We are grieving the loss of a dear friend. Gjergji was a physician and an endlessly kind man who was well loved in his community. He will be deeply missed. Even more than most Albanian men, Gjergji was a hospitable extrovert. Like most Albanians of his generation, he had been indoctrinated into unbelief in God by the former government’s propaganda. The dictator had made Albania the first nation with atheism as it’s official religion. This was brutally enforced by horrific persecution. Many Muslim, Orthodox, and Catholic clerics were tortured and killed in those days. Any type of religious observance was strictly forbidden. Anyone caught with a Bible or Qur’an would be thrown into a prison or an asylum from which they would not likely return.
I met Gjergi’s daughter Drita through a mutual friend, and we hit it off. Soon, her family invited us to eat a meal with them, and our friendship grew and blossomed. Drita was curious about religion and asked me about Protestantism. Her family heritage was Eastern Orthodox Christianity, but because of the environment in which she was raised, she was agnostic. Albanian history books hardly mentioned the Protestant Reformation, and she wanted my take on it. Soon we were discussing the Bible with Drita and her parents whenever we got together. Gjergji debated with us in a friendly way, but we could tell he was becoming more curious. We had moved to another part of the city and saw Gjergji less often, but Sean sometimes met with him at a café, as Albanians like to do.
One day, Gjergji invited us to his home for a holiday celebration. As guests, we brought a gift. It was a Bible. He seemed genuinely moved by the gesture. He said he would like to read some of it on his own and then discuss it with us sometime. After asking some questions, he decided to read the Gospels first along with the book of Proverbs.
The next time we saw Gjergji, he was excited to share with us that he recognized some of the stories Jesus told. He told us that his father had been a Christian before the dictatorship. When religious practice was outlawed, Gjergji’s father knew it would be dangerous to teach his son about the Bible. Instead, he apparently removed references to Jesus or the Bible, but taught some of the biblical principles and stories as though they were ancient folktales to encourage good character. Until Gjergji read these stories in the Bible, he had no idea that his father had been teaching him lessons based on Bible stories. In place of Jesus, his father had referred to “The healer.” I wondered if that had influenced Gjergji to choose his career in medicine.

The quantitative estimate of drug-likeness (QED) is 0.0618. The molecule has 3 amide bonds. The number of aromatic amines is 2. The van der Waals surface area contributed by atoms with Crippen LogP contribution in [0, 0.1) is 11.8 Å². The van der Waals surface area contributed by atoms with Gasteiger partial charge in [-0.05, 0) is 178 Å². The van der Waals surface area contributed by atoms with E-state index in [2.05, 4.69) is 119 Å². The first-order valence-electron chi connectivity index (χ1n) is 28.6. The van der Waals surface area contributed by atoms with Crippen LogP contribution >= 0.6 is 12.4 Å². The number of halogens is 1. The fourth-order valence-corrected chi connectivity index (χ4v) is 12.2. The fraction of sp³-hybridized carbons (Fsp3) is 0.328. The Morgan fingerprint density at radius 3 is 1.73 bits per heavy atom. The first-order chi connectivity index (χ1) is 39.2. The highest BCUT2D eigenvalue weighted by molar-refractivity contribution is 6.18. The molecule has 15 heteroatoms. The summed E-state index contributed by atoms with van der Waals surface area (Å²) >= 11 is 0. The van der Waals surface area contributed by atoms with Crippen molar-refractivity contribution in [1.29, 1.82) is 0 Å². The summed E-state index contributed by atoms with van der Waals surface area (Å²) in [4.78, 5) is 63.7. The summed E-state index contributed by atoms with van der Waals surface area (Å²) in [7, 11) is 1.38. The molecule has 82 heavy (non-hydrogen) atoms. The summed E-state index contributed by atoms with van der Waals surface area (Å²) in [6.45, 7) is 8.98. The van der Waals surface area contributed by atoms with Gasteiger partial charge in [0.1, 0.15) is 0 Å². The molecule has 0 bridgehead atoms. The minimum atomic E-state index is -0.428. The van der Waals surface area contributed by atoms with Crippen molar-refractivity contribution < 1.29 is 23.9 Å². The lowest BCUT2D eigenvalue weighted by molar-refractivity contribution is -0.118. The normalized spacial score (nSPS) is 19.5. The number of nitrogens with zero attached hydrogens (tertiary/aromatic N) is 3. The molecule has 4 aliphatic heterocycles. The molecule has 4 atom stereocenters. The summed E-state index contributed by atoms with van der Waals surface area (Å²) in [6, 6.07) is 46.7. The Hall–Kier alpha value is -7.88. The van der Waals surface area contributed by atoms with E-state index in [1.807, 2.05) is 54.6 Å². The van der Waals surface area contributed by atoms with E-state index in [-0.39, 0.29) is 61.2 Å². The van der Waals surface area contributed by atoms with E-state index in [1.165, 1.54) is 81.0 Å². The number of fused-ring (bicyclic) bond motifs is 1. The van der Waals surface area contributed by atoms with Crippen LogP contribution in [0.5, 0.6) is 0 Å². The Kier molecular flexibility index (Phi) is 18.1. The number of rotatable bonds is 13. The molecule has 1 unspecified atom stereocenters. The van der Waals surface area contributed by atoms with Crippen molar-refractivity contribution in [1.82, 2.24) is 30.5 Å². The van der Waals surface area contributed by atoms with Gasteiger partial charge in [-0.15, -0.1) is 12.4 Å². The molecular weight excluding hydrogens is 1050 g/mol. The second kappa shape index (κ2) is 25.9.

Once Gjergji and his wife Luljeta returned from a vacation and told us about a young girl at their hotel who had been choking on something in the area near the pool.
Her parents were frantic. Gjergji heard the commotion and rushed over and was able to save the girl’s life. He wept as he shared with us how he will never forget the parents’ gratitude and how privileged he was to have lifesaving skills. He kept commenting how incredible it was that he had been in just the right place at just the right time.
Luljeta had also heard stories from her father-in-law before he died and had even made some artwork to represent the principles of the stories, along with ancient Albanian folktales. She showed me her clay sculpture of three sisters, Faith, Hope and Love. She told me the “old Albanian tale” about these sisters who would visit people who invited them as guests and would bless them with their qualities if the hosts were genuinely hospitable. The oldest sister and the noblest guest was Love. It reminded me of 1 Corinthians 13:13. When I pointed it out to her in the Bible, Luljeta was amazed. She called her husband over and read verses 11 through 13 aloud: “When I was a child, I spoke as a child, I understood as a child, I thought as a child; but when I became a man, I put away childish things. For now we see in a mirror, dimly, but then face to face. Now I know in part, but then I shall know just as I also am known. And now abide faith, hope, love, these three; but the greatest of these is love.”
The family was uncharacteristically quiet for a moment while they thought about this passage and the remarkable “coincidence.” They wanted to read more. Gjergji said that maybe it was time for him to seriously consider the teachings of Jesus. He even accepted an invitation for prayer that he had always politely declined before.
Gjergji became fascinated with learning more about his father and his faith. Although Gjergji didn’t become an Adventist, he did eventually come to trust in God, and he accepted Jesus. His family is more open to exploring beyond that particular faith tradition, especially Drita and her husband.
We didn’t get a chance to say goodbye to Gjergji in person. He was hospitalized with COVID-19, and 10 days later, on his wife’s birthday, he was gone. Luljeta and another family member were ill with the virus when they attended his funeral, but they have since recovered.
We invite you to join us in prayer for our friends, Gjergji’s family, and their journey of healing and faith.